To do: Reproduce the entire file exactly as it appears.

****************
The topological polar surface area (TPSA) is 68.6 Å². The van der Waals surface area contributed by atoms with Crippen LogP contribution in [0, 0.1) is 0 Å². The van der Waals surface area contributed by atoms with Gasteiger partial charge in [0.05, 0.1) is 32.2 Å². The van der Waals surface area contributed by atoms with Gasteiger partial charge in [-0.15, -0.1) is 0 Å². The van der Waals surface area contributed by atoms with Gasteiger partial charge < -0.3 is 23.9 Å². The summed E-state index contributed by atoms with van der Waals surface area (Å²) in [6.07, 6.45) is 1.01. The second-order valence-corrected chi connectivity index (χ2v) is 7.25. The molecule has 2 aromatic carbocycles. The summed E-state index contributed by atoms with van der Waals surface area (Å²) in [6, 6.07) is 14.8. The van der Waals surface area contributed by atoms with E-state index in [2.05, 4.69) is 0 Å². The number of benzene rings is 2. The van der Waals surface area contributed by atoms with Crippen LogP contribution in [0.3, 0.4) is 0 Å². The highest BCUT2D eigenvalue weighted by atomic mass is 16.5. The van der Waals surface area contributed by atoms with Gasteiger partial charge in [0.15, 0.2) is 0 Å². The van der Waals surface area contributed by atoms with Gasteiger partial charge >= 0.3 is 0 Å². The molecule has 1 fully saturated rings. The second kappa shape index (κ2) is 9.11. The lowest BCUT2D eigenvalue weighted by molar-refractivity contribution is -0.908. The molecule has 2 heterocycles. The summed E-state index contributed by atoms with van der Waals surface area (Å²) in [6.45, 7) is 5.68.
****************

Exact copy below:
The topological polar surface area (TPSA) is 68.6 Å². The van der Waals surface area contributed by atoms with Crippen LogP contribution in [0, 0.1) is 0 Å². The van der Waals surface area contributed by atoms with Gasteiger partial charge in [0.05, 0.1) is 32.2 Å². The van der Waals surface area contributed by atoms with Gasteiger partial charge in [-0.15, -0.1) is 0 Å². The van der Waals surface area contributed by atoms with Gasteiger partial charge < -0.3 is 23.9 Å². The summed E-state index contributed by atoms with van der Waals surface area (Å²) in [6.07, 6.45) is 1.01. The second-order valence-corrected chi connectivity index (χ2v) is 7.25. The molecule has 2 aromatic carbocycles. The summed E-state index contributed by atoms with van der Waals surface area (Å²) in [6, 6.07) is 14.8. The van der Waals surface area contributed by atoms with E-state index in [2.05, 4.69) is 0 Å². The number of benzene rings is 2. The van der Waals surface area contributed by atoms with Crippen LogP contribution in [0.3, 0.4) is 0 Å². The highest BCUT2D eigenvalue weighted by atomic mass is 16.5. The van der Waals surface area contributed by atoms with Gasteiger partial charge in [0.15, 0.2) is 0 Å². The van der Waals surface area contributed by atoms with Gasteiger partial charge >= 0.3 is 0 Å². The molecule has 1 fully saturated rings. The second kappa shape index (κ2) is 9.11. The lowest BCUT2D eigenvalue weighted by molar-refractivity contribution is -0.908. The molecule has 2 heterocycles. The summed E-state index contributed by atoms with van der Waals surface area (Å²) in [6.45, 7) is 5.68.